In The Strategy of Preventive Medicine, Rose contrasted two approaches to improving population health.30 The first involves targeting people at high risk—for example, by identifying and treating individuals with high blood pressure to reduce their risk of stroke. The second involves shifting the population distribution of a risk factor—for example, by reducing population salt intake—and therefore mean blood pressure—with the aim of reducing the overall incidence of stroke. Although these two strategies are not mutually exclusive, there is growing evidence that whole population approaches may be more effective both in improving population health and in reducing health inequalities,31 32 with strategies that target only high risk individuals tending to widen health inequalities.33 34

While nudging relates more closely to whole population approaches to disease prevention, indirect harm might arise if an emphasis on nudging resulted in neglect of population level interventions that were potentially more effective. Recent reports highlight the continuing importance of tackling the economic and regulatory environments in the areas of alcohol, obesity, and tobacco control. For example, regulations to limit the availability of alcohol are more effective than voluntary agreements with the alcohol industry in reducing alcohol related harm35; a review of measures to tackle obesity has concluded that pricing interventions and regulation of food labelling and marketing to children are likely to produce the largest health gains in the shortest times36; and the balance of evidence suggests that increasing the price of tobacco may be more effective in reducing smoking among adults on lower incomes and in manual occupations than among those with higher incomes and non-manual occupations, which cannot be said for other approaches such as printing health warnings on cigarette packets.37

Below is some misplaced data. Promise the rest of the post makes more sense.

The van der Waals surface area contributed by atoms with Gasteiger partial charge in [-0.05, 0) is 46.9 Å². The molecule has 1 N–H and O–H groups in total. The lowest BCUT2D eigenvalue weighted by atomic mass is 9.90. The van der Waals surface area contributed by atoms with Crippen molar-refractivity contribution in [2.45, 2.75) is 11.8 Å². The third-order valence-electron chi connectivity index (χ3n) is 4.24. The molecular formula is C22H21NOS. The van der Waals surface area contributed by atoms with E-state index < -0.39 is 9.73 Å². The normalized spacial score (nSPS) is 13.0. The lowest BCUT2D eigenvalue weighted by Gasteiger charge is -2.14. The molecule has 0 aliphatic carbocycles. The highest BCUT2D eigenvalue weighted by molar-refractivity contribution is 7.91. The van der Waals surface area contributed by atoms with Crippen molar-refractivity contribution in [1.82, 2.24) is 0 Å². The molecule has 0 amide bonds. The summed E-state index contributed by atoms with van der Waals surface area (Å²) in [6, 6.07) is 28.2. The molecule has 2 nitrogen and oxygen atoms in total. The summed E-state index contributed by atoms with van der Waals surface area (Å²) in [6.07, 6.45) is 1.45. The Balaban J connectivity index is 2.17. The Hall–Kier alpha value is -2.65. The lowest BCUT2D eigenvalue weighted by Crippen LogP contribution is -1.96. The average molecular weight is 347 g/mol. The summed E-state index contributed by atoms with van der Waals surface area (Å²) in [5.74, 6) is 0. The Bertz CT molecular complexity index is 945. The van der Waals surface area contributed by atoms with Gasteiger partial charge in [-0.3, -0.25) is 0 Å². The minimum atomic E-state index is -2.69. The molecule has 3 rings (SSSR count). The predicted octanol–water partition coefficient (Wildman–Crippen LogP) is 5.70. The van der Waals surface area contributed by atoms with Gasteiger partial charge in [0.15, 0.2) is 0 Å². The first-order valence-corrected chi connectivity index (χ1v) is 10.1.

Nudge and similar recent popular texts have stimulated policymakers to think about altering environments to change behaviour. These developments are to be welcomed. Evidence to support the effectiveness of nudging as a means to improve population health and reduce health inequalities is, however, weak. This reflects absence of evidence as well as evidence of little or no effect.

Without regulation to limit the potent effects of unhealthy nudges in existing environments shaped largely by industry, nudging towards healthier behaviour may struggle to make much impression on the scale and distribution of behaviour change needed to improve population health to the level required to reduce the burden of chronic disease in the UK and beyond.


Cite this as: BMJ 2011;342:d228


  • Contributors and sources: This article was prepared following a review of the literature and discussions with colleagues (notably Simon Cohn, Simon Griffin, Susan Jebb, Ann Louise Kinmonth, Tom Ling, and Daniel Zizzo) in preparation for a programme of empirical reviews of the effects of altering choice architecture to change behaviour to improve population health. TMM had the idea for the paper, with all authors contributing to the literature review, analysis and drafting. TMM is guarantor.

  • Funding: Department of Health policy research programme (107/0001—Policy Research Unit in Behaviour and Health). The views expressed are not necessarily those of the department.

  • Competing interests: All authors have completed the unified competing interest form at (available on request from the corresponding author) and declare no support from any organisation for the submitted work; no financial relationships with any organisation that might have an interest in the submitted work in the previous three years; and no other relationships or activities that could appear to have influenced the submitted work.

  • Provenance and peer review: Not commissioned; peer reviewed.